Mehtap Doğan
Media Director, Media Partnership Communications Consultation
mehtapdogan at

LGBTI NEWS TURKEY is the official translation source for SPoD LGBTI’s “In school, at work, in the parliament: LGBTIs are everywhere!” campaign, which is endorsed by the International Gay and Lesbian Human Rights Commission (IGLHRC).


Lesbian Municipal Assembly Member Sedef Çakmak and Mayor Murat Hazinedar on LGBTI Rights and Politics

Sedef Çakmak (33) is the first municipal assembly member in Turkey who has disclosed her lesbian identity. She graduated from Galatasaray University, Faculty of Sociology. She worked at Lambda Istanbul (LGBTI Solidarity Association) and she took part in the establishment of SPoD (Social Policy, Gender Identity and Sexual Orientation Studies Association). Following the local elections in 2014, she started to act as consultant for the Mayor of Beşiktaş, Murat Hazinedar, and last Monday she was elected as a municipal assembly member. We discussed her battle for LGBTI individuals’ rights in Turkish politics with Sedef Çakmak and Republican People’s Party’s (CHP) LGBTI expansion with Murat Hazinedar.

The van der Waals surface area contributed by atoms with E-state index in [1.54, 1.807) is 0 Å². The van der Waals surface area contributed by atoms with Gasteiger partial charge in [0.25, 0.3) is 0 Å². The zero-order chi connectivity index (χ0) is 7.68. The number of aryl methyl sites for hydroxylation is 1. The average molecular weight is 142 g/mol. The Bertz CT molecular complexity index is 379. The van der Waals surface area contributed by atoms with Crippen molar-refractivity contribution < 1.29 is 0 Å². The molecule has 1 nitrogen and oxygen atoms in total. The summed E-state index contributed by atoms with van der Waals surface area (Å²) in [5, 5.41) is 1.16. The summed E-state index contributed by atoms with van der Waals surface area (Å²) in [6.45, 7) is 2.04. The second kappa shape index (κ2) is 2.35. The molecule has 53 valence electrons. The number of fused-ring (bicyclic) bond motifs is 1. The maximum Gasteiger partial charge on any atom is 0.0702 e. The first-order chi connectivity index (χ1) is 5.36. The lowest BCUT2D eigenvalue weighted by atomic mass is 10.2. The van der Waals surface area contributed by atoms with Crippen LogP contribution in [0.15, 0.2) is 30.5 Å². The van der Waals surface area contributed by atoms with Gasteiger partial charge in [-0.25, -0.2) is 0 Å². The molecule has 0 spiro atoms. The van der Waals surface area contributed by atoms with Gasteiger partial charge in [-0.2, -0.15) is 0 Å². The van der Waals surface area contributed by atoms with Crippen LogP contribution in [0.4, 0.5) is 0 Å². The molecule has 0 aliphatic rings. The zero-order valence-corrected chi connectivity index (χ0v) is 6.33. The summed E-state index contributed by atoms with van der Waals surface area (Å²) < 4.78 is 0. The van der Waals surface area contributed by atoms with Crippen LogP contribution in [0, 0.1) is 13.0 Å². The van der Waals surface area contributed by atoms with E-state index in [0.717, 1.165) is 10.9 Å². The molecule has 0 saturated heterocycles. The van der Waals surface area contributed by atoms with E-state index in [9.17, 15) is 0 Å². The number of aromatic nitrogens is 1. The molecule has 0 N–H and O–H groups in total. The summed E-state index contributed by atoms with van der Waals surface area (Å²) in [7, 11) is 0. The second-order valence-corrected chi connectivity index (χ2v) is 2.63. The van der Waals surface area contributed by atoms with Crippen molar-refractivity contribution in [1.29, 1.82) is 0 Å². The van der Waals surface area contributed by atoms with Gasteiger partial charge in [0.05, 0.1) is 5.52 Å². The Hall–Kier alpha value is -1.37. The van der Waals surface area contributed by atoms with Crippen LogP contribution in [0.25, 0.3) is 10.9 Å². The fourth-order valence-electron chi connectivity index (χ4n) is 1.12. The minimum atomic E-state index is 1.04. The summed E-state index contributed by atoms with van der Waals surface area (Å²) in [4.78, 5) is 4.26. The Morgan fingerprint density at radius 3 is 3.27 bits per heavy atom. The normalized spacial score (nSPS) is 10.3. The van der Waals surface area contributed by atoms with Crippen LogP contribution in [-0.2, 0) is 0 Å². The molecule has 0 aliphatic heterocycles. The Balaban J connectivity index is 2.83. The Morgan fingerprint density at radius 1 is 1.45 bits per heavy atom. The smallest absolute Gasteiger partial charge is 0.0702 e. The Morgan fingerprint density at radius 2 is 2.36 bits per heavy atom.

Source: Elvan Yarma, “Türkiye’de LGBTİ hakları değil, kadın hakları geriliyor” (“It is the women’s rights that regress in Turkey, not LGBTI rights”), Hurriyet, 10 March 2015,

When did you realise that you are lesbian?

Coming out to myself happened when I joined Lambda Istanbul in 2004. I was studying sociology and I joined in with a sociological curiosity concerning gay and trans individuals’ way of living. Then, I started thinking about this and I discovered myself.

Could you tell your family when you realised it?